It also was lower last year, however, because that line just seems to have been better at preventing run game stuffs. Perine’s stuff rate in 2016 was 14.4% but in 2017 was 17.6%. Thompson’s stuff rate two years ago was 16.7% and last year was 19.0%.

Again, Davis shines through as a running back. His stuff rate was a mere 8.9%, which is noticeably better than even Scarlett’s 12.4% from 2016. In fact, five of the seven times he was stopped for no gain or a loss all came against Texas A&M and its disruptive front; his stuff rate was a mere 2.5% against all other opponents.

Here I suspect the ball carrier has a bit more of an effect. Lemons’s stuff rate, which again came mostly in the UAB game or in garbage time, was 15.8%. Both quarterbacks had stuff rates above 24%, though them throwing the ball away more on scrambles would’ve helped that a bit.

Only Toney, who has even better elusive moves than Davis does, had a lower stuff rate at 7.1% on his 14 carries. His one and only time getting stuffed was against Georgia and its tough front.

So while opportunity rate was a case of Perine and Thompson basically being worse than everyone else, stuff rate was a case of Davis and Toney basically being better than everyone else. The common thread in both is that Davis was really good last year. Toss in his clearly superior yards per carry rate, and he was unquestionably the best of the three primary backs last year.

But that’s ball carriers. What about the line?

I think it’s difficult to say for sure given what happened down the stretch, when both injuries set in and the head coach got fired. Looking at the advanced box scores, stuff rate is really where that showed up. The rates were 20% against Missouri, 22% against South Carolina, and a ghastly 35% against Florida State. That actually is better than Mizzou’s season-long rate of 25.7%, though the others are worse than South Carolina’s 19.9% and FSU’s 24.3%.

Making similar comparisons throughout the season, the only really bad rushing performance aside from those last couple was the one against Michigan. The Wolverines manhandled the line, which was kind of their thing as they were top ten nationally in a lot of rushing defense categories. The Gators really ran the ball well against LSU, did well against A&M when not being stuffed, and actually ran it solidly against Georgia (though it was more or less a blowout from the start). They feasted as was appropriate against Kentucky and Vandy.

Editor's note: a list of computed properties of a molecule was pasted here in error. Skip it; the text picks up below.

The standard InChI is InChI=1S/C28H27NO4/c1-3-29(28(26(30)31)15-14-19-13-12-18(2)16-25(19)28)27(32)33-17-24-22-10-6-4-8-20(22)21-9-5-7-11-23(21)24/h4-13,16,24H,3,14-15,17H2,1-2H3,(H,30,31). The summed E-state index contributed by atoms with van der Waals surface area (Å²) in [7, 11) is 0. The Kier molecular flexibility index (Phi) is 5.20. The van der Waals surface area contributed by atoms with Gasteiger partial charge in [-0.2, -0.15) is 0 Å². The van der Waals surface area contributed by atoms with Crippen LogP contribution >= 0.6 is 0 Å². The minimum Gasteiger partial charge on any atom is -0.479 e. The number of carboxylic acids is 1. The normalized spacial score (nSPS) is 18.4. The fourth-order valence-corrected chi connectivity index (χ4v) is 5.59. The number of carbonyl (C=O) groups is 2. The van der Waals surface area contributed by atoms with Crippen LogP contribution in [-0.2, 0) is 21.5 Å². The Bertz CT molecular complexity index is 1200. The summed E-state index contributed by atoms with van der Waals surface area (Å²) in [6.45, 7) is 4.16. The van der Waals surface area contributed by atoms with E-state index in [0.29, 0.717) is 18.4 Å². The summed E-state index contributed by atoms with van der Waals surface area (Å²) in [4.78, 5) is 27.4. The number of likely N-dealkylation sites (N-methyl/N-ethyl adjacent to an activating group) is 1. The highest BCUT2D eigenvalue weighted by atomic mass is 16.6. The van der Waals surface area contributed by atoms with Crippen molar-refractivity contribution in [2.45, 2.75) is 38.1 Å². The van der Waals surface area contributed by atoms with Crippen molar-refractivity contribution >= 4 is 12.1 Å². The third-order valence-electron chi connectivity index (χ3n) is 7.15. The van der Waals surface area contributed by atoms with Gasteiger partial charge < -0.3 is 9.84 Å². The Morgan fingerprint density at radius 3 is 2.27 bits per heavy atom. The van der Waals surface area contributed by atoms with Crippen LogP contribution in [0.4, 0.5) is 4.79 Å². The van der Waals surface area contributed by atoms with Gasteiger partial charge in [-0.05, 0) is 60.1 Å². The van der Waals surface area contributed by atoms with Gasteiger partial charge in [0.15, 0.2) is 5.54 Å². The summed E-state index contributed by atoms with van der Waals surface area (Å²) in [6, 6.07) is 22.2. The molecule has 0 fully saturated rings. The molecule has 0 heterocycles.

So I will say the line did improve over 2016, though holding the caveat that we have a small sample size to draw from. The team only had 11 games, of which just six were played before the reports of the head coach’s eventual firing began to spread. Starters began to go down in the season’s final month, and the last game only saw one opening week starter in the same place as then (Fred Johnson at right guard). Certainly, having a better ball carrier in Davis helped them out as well.

It should be encouraging, then, that all six players who regularly saw the field before the injuries set in are back. There is a decent shot in the arm coming with JUCO transfer Noah Banks arriving plus three former 4-stars joining the mix in Texas transfer Jean DeLance, redshirt freshman TJ Moore, and 2018 signee Richard Gouraige. Last year, there were only six guys that could be trusted and otherwise we were hoping for no injuries. This year, there can actually be true competition at more than just one of the guard spots.

Last year’s line was OK but not great, but it was better than 2016’s in opportunity rate. Plus taking out the FSU game, which was an interim staff’s last contest and was played with a completely jumbled line, brings the season-long stuff rate down to 15.1% — not that much higher than 2016’s 14.7%.

To be sure, the hope for the 2018 line improving again is just that — unsubstantiated hope that the players, John Hevesy, and Nick Savage all must put in hard work to fulfill. But, I can at least say that hope exists.